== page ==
Prof. Nick Freris
Senior Member of ACM and IEEE
University of Science and Technology of China, China
Speech Title: Adaptive Compression of Deep Neural Networks
Abstract:Model compression is crucial for accelerating deep neural networks while maintaining high prediction accuracy. In this talk, I will present a lightweight compression method termed Adaptive SensiTivity-basEd pRuning (ASTER) which dynamically adjusts the filter pruning threshold
concurrently with the training process. This is accomplished by computing the sensitivity of the loss to the threshold on the fly (without re-training),
as carried with minimal overhead on the Batch Normalization (BN) layers. ASTER then proceeds to adapt the threshold so as to maintain a fine
balance between pruning ratio and model accuracy. Extensive experiments on numerous neural networks and benchmark datasets illustrate a state-of-the art trade-off between FLOPs reduction and accuracy, along with formidable computational savings.
Biography: Nick Freris is Professor in the School of Computer Science at USTC, and Vice Dean of the International College. He received the
Diploma in Electrical and Computer Engineering from the National Technical University of Athens (NTUA), Greece, in 2005, and the M.S. degree in Electrical and Computer Engineering, the M.S. degree in Mathematics, and the Ph.D. degree in Electrical and Computer Engineering all from the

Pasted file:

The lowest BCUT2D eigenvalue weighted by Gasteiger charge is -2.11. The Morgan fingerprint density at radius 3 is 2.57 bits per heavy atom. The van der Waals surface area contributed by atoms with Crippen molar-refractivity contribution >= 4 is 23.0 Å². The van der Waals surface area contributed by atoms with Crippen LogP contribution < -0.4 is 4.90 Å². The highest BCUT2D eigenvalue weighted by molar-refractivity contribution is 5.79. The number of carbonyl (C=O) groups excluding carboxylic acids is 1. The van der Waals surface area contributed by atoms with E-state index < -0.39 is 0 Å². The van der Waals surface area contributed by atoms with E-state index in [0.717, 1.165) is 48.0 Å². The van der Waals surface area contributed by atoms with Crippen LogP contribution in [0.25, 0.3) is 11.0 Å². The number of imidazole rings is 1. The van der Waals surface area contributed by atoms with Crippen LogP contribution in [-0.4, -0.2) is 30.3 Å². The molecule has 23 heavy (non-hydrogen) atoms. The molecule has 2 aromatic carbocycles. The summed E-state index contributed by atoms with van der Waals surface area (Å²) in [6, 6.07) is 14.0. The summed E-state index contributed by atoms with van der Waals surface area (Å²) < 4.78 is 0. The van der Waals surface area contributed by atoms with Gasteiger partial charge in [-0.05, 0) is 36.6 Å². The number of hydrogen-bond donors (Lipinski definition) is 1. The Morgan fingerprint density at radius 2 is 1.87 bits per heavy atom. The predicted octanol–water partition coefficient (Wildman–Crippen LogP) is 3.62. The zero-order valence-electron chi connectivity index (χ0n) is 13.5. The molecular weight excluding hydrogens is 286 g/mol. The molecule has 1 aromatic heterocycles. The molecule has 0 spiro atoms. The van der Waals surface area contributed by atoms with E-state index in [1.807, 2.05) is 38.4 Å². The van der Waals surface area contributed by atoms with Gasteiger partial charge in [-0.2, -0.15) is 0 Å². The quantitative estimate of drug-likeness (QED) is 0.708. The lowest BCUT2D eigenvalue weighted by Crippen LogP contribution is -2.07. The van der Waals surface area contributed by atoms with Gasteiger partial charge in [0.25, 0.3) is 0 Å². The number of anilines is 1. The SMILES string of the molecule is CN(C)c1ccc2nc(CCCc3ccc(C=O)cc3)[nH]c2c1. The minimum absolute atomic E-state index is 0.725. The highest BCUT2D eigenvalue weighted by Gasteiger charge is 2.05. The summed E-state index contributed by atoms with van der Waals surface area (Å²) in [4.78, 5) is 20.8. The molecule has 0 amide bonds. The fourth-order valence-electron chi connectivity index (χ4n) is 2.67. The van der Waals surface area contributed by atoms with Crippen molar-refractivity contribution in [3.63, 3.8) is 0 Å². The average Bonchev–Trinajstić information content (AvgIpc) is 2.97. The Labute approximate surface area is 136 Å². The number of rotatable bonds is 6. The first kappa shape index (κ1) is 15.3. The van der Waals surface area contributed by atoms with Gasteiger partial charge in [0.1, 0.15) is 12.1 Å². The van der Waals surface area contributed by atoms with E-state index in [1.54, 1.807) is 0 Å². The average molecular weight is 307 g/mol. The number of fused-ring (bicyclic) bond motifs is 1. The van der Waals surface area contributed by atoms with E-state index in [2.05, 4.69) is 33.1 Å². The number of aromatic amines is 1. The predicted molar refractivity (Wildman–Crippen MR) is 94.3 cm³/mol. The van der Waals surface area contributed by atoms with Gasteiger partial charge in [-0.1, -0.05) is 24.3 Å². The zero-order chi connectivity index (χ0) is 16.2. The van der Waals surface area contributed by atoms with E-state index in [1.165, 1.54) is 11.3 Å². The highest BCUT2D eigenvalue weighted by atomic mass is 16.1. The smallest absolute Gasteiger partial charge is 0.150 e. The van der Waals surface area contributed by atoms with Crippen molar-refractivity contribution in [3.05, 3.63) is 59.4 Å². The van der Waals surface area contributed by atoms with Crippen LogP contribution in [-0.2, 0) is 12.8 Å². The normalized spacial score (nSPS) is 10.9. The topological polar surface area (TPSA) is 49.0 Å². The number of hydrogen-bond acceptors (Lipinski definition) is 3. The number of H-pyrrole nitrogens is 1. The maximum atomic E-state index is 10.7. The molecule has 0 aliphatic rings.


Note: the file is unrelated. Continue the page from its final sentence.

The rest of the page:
University of Illinois at Urbana-Champaign
(UIUC) in 2007, 2008, and 2010, respectively.
His research lies in AIoT/CPS/IoT: machine learning, distributed optimization, data mining, wireless networks, control, and signal processing, with
applications in power systems, sensor networks, transportation, cyber security, and robotics. Dr. Freris has published several papers in high-profile
conferences and journals held by IEEE, ACM, and SIAM and holds three patents. His research has been sponsored by the Ministry of Science and Technology of China, Anhui Dept. of Science and Technology, Tencent, and NSF, and was recognized with the National High-level Talent award, the USTC Alumni Foundation Innovation Scholar award, and the IBM High Value Patent award. Previously, he was with the faculty of NYU and, before
that, he held senior researcher and postdoctoral researcher positions at EPFL and IBM Research, respectively.
Dr. Freris is a Senior Member of ACM and IEEE, and a member of CCF and SIAM.<Personal Webpage>
Prof. Minglun Gong
University of Guelph, Canada
Speech Title: TBA
Biography:Dr. Minglun Gong is a Professor and Director at the School of Computer Science, University of Guelph. Before he moved to Guelph in
2019, he was a Professor and Head at the Department of Computer Science, Memorial University of Newfoundland. He obtained his Ph.D. from the University of Alberta in 2003, his M.Sc. from the Tsinghua University in 1997, and his B.Engr. from the Harbin Engineering University in 1994.
Minglun’s research interests cover various topics in the broad area of visual computing (including computer graphics, computer vision, visualization, image processing, and pattern recognition). So far, he has published 150+ referred technical papers in journals and conference proceedings,
including 20+ articles in ACM/IEEE transactions. He is the inventor of an awarded patent and 6 pending patents. Currently an associate editor
for Pattern Recognition and IEEE Signal Processing Letters, he has also served as program committee member for top-tier conferences and
reviewer for prestigious journals. He was the recipient of the Izaak Walton Killam Memorial Award and best paper awards at the 2015 Canadian
Conference on Artificial Intelligence, the 2016 International Symposium on Visual Computing, and the 2019 Conference on Computer and Robot
Vision. <Personal Webpage>
Prof. Kaizhu Huang